, , - Posted on February 09, 2023

Global Day of Action: see how youth are addressing the top plastic polluters

Break Free From Plastic youth ambassadors send back trash to the top polluters in their cities.

Rafael Eudes
Global Day of Action
Photo by: Zero Waste Durban

For the last five years, Break Free From Plastic published its global brand audit reports identifying the top plastic polluting companies to hold them accountable for the climate and plastic pollution crises. After more than 200,000 volunteers collected more than 2,100,000 pieces of plastic on 2,373 brand audits over 87 different countries and territories, different youth leaders decided to take action to make their demands heard. On 15th November 2022, Break Free From Plastic launched the Global Day of Action, where brand audit participants and supporters – including youth – conducted in-person activities outside the top plastic polluting company’s offices. In this Member Stories post, we share how youth leaders from three BFFP partner organizations decided to take action: Zero Waste Durban, Kenyan Youth Biodiversity Network, and Nature’s Buddy.

Zero Waste Durban

On 19th November 2022, Zero Waste Durban hosted a day of interactive sessions as part of the Festival of Alternatives, an event by South African civil society. It served as a ‘Counter-COP’, with the objective to discuss real solutions to the climate crisis while also tackling false solutions and corporate greenwashing. Zero Waste Durban is a core member of Break Free From Plastic that decided to take action by having a full day of activities to support the release of the 5th Brand Audit Report. This included a screening of The Story of Plastic and a return to sender action to the world’s top plastic polluter for the 5th year in a row, Coca-Cola. There was also a ‘Trashiversary Party’ thrown for the top polluters with a reveal of a themed cake. According to Zero Waste Durban, the organization was created to fight the plastics crisis in Durban and to address FMCG companies like Coca-Cola that need to be held accountable and be more transparent with the amount of plastic that they are producing.  FMCGs also need to commit to turn off the plastic tap and switch to reuse systems.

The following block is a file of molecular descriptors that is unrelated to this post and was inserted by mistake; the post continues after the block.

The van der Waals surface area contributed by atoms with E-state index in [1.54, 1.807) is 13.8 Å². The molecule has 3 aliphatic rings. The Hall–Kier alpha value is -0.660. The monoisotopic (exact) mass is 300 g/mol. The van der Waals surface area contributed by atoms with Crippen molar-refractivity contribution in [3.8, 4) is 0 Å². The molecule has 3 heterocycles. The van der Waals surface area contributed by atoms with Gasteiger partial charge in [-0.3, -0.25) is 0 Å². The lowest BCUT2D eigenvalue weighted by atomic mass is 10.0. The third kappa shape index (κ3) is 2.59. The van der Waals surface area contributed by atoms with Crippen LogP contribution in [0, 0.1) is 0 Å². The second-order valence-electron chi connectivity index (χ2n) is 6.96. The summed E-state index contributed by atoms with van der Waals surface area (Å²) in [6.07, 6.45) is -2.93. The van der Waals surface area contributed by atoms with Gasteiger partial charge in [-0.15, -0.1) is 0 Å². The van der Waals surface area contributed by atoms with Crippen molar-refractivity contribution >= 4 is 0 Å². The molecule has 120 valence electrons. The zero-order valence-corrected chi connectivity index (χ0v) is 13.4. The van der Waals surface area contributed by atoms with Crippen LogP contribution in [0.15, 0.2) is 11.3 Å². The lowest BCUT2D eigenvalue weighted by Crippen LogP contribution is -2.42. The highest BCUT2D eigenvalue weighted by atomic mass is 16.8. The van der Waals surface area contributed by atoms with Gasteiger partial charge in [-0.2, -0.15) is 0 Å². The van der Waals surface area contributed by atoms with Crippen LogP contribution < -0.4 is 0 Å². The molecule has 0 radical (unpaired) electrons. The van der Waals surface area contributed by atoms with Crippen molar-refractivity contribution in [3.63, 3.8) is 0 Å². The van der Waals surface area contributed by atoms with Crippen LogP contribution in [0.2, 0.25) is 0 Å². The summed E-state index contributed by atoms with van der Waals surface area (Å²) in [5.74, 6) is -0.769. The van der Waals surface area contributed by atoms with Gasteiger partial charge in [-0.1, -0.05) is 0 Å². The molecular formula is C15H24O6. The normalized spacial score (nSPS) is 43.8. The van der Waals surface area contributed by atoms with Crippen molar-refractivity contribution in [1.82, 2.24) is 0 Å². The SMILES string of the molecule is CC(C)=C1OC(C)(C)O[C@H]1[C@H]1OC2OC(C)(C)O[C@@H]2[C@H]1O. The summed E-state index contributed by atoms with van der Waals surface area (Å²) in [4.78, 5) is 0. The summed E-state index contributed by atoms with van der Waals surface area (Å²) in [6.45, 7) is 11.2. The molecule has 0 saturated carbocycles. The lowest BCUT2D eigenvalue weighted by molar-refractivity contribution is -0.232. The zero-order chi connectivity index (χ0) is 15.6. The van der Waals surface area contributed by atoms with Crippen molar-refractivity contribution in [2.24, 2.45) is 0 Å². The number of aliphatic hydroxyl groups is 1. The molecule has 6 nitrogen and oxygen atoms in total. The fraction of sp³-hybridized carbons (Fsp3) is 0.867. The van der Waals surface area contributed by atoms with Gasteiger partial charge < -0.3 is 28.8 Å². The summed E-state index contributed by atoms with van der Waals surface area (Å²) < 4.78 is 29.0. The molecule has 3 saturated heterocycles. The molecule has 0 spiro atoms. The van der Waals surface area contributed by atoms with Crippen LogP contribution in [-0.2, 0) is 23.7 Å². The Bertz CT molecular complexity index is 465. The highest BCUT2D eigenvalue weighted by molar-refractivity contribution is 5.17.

“We believe that youth engagement is critical in the fight for climate justice, as is pushing for corporate accountability and forcing these multinational companies to rethink their strategies and packaging systems towards refill and reuse.” says Taylen Reddy, founder of Zero Waste Durban and BFFP Youth Ambassador.


Mannequin dressed in Coca-cola plastics and Box of plastic sent to Coca-cola

A mannequin dressed in Coca-Cola plastics for the ‘Happy Trahsiversary’ and the plastic packaging posted to Coca-Cola head offices, with notes from attendees. Photo credit: Zero Waste Durban

Kenyan Youth Biodiversity Network

The Kenyan Youth Biodiversity Network (KYBN) is a youth-led organization run by a team of 100% young people and provides strategic and safe spaces for youth involvement in national and international environmental policy review formulation, advocacy, and implementation of green projects that empower youth. On 18th November 2022, the Kenyan Youth Biodiversity Network developed in-person activities to hold accountable the top polluting company found in Kenyan Coast during brand audits: The Coca-Cola Company.